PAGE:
Find likeliest periodicity for time series with numpy's Fourier Transform?

Assume I have a time series t with one hundred measurements, each entry representing the measured value for each day. I assume there is some periodicity in the signal -- it might repeat daily, weekly or monthly.

Translating the time series into the Fourier domain might help to find such a periodicity?

How could I use numpy's fft module to find the likeliest period for my time series?

• Do a FFT to the data and then see which is the periodicity with the biggest amplitude. – Ignacio Vergara Kausel Jun 28 '17 at 13:01
• You mean the FFT's array index with the largest entry (amplitude) is the periodicity? – Marcel Jun 28 '17 at 13:02
• Is the periodicity that most influences your data. In principle any only amplitudes equal to 0 are periodicities that do not contribute. – Ignacio Vergara Kausel Jun 28 '17 at 13:05
• I don't understand what is the relationship between fft and fftfreq functions? – Marcel Jun 28 '17 at 13:25
• If you want to find year long periods (and especially locations of min/max) you need a sufficiently long data series. – gboffi Jun 28 '17 at 13:50

I will aim to answer my own question. You may correct me where appropriate.

Asume our time series t is `t = [2,1,0,1,2,3,2,1,0,1,2,3,2,1,0,1,2,3]` with 18 measurements. A rather simple example: It seems likely that the length of the period is six time units.

Taking this time series into the Frequency Domain yields us:

``````    w = numpy.fft.fft(t)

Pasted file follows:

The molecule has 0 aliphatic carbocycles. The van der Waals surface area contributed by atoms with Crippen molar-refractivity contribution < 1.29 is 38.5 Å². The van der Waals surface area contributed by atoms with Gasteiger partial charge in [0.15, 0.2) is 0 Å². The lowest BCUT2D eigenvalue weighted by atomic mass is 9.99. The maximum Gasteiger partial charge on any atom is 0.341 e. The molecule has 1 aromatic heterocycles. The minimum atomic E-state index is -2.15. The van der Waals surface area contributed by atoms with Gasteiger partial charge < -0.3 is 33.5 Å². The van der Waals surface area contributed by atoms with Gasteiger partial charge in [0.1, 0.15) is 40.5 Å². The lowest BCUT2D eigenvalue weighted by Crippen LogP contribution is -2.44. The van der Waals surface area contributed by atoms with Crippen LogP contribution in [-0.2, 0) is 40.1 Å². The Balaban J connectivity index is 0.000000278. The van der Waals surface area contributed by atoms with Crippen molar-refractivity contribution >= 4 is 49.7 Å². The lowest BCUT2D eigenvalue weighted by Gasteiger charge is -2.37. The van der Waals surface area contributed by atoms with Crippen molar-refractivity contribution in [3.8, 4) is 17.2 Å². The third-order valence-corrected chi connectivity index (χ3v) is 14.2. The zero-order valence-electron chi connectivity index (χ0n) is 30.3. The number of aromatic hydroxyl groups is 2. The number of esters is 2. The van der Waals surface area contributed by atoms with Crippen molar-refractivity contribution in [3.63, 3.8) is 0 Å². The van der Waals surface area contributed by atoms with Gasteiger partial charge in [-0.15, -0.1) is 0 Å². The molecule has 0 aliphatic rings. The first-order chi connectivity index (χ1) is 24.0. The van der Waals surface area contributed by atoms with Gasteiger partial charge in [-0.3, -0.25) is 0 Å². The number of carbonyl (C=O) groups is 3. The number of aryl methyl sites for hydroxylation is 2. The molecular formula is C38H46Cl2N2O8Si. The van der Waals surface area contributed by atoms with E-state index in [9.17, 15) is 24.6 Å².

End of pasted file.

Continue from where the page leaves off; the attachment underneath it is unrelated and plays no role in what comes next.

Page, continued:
print numpy.absolute(w)
array([27.000000, 0.000000, 0.000000, 12.000000, 0.000000, 0.000000,
0.000000, 0.000000, 0.000000, 3.000000, 0.000000, 0.000000,
0.000000, 0.000000, 0.000000, 12.000000, 0.000000, 0.000000])
``````

We ignore frequency 0 and observe that the value is largest for index 3 -- this indicates that within our time series t the signal repeats 3 times. Hence the length of the signal -- the period -- would be 18/3 = 6. And indeed:

``````numpy.fft.fftfreq(18)
array([ 0.      ,  0.055556,  0.111111,  0.166667,  0.222222,  0.277778,
0.333333,  0.388889,  0.444444, -0.5     , -0.444444, -0.388889,
-0.333333, -0.277778, -0.222222, -0.166667, -0.111111, -0.055556])
``````

The frequency at index 3 is exactly 1/6, i.e. the frequency for one time unit is 1/6, meaning the signal takes six time units for a full period.

Please let me know if my understanding is correct.

• did you figure out wether your explanation was correct in the end? – tsando May 15 '18 at 15:54

Note than an FFT finds a sinusoidal decomposition, which is different from a periodicity estimator (as any fundamental period can be completely missing from a periodic signal's frequency spectrum. See missing fundamental )

So you will need to post-process your FFT result with something like a cepstrum (using complex cepstral analysis, etc.), or perhaps use a Harmonic Product Spectrum estimator.